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Decreased insulin binding to mononuclear leucocytes and erythrocytes from dogs after S-nitroso-N-acetypenicillamine administration.

McGrowder D, Ragoobirsingh D, Dasgupta T - BMC Biochem. (2002)

Bottom Line: Similar results were obtained for erythrocytes from dogs treated with SNAP (27.20 +/- 1.33 %) compared with dogs treated with captopril (34.70 +/- 3.58 %).Scatchard analysis demonstrated that this decrease in insulin binding was accounted for by a decrease in insulin receptor sites per cell, with mononuclear leucocytes of SNAP-treated dogs having 55 % less insulin receptor sites per cell compared with those of captopril-treated controls (P < 0.05).These findings suggest the first evidence of the novel role of NO as a modulator of insulin binding and the involvement of NO in the aetiology of diabetes mellitus.

View Article: PubMed Central - HTML - PubMed

Affiliation: Department of Basic Medical Sciences, University of the West Indies, Kingston, Jamaica. dmcgrowd@yahoo.com

ABSTRACT

Background: Nitric oxide (NO) and oxygen free-radicals play an important part in the destruction of beta-cells in auto- immune diabetes although the precise mechanism of interaction is still not known. This study was designed to examine any possible diabetogenic effect of NO by investigating any differences in cellular binding of insulin to its receptor on the cell membranes of erythrocytes and mononuclear leucocytes of dogs treated with the NO donor, S-nitroso-N-acetylpenicillamine (SNAP) and controls treated with captopril.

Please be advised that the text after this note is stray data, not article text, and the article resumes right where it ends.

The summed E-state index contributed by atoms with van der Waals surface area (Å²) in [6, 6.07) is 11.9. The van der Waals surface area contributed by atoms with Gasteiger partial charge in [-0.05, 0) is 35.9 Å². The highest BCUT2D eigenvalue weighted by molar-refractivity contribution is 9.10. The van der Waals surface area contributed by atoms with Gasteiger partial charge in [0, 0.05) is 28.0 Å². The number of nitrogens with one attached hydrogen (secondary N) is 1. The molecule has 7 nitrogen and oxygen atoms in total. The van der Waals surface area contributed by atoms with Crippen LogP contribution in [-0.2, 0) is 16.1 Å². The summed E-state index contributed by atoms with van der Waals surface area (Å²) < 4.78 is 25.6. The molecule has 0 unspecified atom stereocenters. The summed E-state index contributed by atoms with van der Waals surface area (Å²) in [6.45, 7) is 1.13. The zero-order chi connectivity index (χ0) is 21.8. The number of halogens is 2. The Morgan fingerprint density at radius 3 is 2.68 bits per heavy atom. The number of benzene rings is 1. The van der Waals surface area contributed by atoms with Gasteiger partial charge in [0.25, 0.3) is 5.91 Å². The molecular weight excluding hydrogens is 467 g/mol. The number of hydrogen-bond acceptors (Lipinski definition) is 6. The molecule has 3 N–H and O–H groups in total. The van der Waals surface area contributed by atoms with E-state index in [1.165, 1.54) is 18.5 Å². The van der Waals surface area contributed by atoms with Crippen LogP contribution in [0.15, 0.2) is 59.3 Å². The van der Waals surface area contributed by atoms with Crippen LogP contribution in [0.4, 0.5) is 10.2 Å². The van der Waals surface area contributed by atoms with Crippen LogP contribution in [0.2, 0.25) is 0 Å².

Results: The result obtained showed decreased binding of insulin to its receptor on the cell membranes of erythrocytes and mononuclear leucocytes. Mononuclear leucocytes from SNAP-treated dogs had decreased ability to bind insulin (16.30 +/- 1.24 %) when compared to mononuclear leucocytes from captopril-treated controls (20.30 +/- 1.93 %). Similar results were obtained for erythrocytes from dogs treated with SNAP (27.20 +/- 1.33 %) compared with dogs treated with captopril (34.70 +/- 3.58 %). Scatchard analysis demonstrated that this decrease in insulin binding was accounted for by a decrease in insulin receptor sites per cell, with mononuclear leucocytes of SNAP-treated dogs having 55 % less insulin receptor sites per cell compared with those of captopril-treated controls (P < 0.05). Average affinity and kinetic analysis revealed a 35 % decrease in the average receptor affinity, with mononuclear leucocytes from captopril-treated controls having an empty site affinity of 12.36 +/- 1.12 x 10(-8) M(-1) compared with 9.64 +/- 0.11 x 10(-8) M(-1) in SNAP-treated dogs (P < 0.05).

Conclusion: These results suggest that acute alteration of the insulin receptor on the membranes of mononuclear leucocytes and erythrocytes occurred in dogs treated with S-nitroso-N-acetylpenicillamine. These findings suggest the first evidence of the novel role of NO as a modulator of insulin binding and the involvement of NO in the aetiology of diabetes mellitus.